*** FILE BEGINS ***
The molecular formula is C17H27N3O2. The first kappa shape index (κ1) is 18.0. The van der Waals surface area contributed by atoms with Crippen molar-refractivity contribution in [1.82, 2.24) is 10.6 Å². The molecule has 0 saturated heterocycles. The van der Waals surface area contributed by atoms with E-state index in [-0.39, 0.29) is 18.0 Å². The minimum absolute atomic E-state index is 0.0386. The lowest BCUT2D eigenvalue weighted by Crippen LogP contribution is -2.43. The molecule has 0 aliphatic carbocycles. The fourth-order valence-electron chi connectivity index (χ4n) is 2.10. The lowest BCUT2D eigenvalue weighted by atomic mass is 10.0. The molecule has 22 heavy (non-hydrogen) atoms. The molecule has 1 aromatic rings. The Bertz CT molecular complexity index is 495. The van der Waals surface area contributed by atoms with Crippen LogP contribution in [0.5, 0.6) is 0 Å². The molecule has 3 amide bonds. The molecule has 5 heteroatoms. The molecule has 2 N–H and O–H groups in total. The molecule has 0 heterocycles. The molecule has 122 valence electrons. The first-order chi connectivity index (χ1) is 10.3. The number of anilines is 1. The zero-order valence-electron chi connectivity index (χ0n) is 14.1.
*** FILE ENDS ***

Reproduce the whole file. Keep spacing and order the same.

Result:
The molecular formula is C17H27N3O2. The first kappa shape index (κ1) is 18.0. The van der Waals surface area contributed by atoms with Crippen molar-refractivity contribution in [1.82, 2.24) is 10.6 Å². The molecule has 0 saturated heterocycles. The van der Waals surface area contributed by atoms with E-state index in [-0.39, 0.29) is 18.0 Å². The minimum absolute atomic E-state index is 0.0386. The lowest BCUT2D eigenvalue weighted by Crippen LogP contribution is -2.43. The molecule has 0 aliphatic carbocycles. The fourth-order valence-electron chi connectivity index (χ4n) is 2.10. The lowest BCUT2D eigenvalue weighted by atomic mass is 10.0. The molecule has 22 heavy (non-hydrogen) atoms. The molecule has 1 aromatic rings. The Bertz CT molecular complexity index is 495. The van der Waals surface area contributed by atoms with Crippen LogP contribution in [0.5, 0.6) is 0 Å². The molecule has 3 amide bonds. The molecule has 5 heteroatoms. The molecule has 2 N–H and O–H groups in total. The molecule has 0 heterocycles. The molecule has 122 valence electrons. The first-order chi connectivity index (χ1) is 10.3. The number of anilines is 1. The zero-order valence-electron chi connectivity index (χ0n) is 14.1.